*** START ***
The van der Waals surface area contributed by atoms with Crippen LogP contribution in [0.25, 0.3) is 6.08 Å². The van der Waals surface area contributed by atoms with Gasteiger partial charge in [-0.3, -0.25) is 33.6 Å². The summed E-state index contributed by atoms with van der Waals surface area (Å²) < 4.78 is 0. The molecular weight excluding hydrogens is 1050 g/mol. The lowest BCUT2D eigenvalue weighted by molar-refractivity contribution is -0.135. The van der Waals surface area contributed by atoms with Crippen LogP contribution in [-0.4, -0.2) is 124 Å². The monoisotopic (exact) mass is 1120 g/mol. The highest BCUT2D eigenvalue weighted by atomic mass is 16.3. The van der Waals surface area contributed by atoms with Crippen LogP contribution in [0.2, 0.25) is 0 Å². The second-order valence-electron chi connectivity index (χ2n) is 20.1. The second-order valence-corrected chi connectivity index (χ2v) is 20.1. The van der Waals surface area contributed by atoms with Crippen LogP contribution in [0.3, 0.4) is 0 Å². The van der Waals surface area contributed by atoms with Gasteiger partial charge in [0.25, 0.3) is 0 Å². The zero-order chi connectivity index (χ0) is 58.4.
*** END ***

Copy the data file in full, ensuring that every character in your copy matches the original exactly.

The van der Waals surface area contributed by atoms with Crippen LogP contribution in [0.25, 0.3) is 6.08 Å². The van der Waals surface area contributed by atoms with Gasteiger partial charge in [-0.3, -0.25) is 33.6 Å². The summed E-state index contributed by atoms with van der Waals surface area (Å²) < 4.78 is 0. The molecular weight excluding hydrogens is 1050 g/mol. The lowest BCUT2D eigenvalue weighted by molar-refractivity contribution is -0.135. The van der Waals surface area contributed by atoms with Crippen LogP contribution in [-0.4, -0.2) is 124 Å². The monoisotopic (exact) mass is 1120 g/mol. The highest BCUT2D eigenvalue weighted by atomic mass is 16.3. The van der Waals surface area contributed by atoms with Crippen LogP contribution in [0.2, 0.25) is 0 Å². The second-order valence-electron chi connectivity index (χ2n) is 20.1. The second-order valence-corrected chi connectivity index (χ2v) is 20.1. The van der Waals surface area contributed by atoms with Crippen LogP contribution in [0.3, 0.4) is 0 Å². The van der Waals surface area contributed by atoms with Gasteiger partial charge in [0.25, 0.3) is 0 Å². The zero-order chi connectivity index (χ0) is 58.4.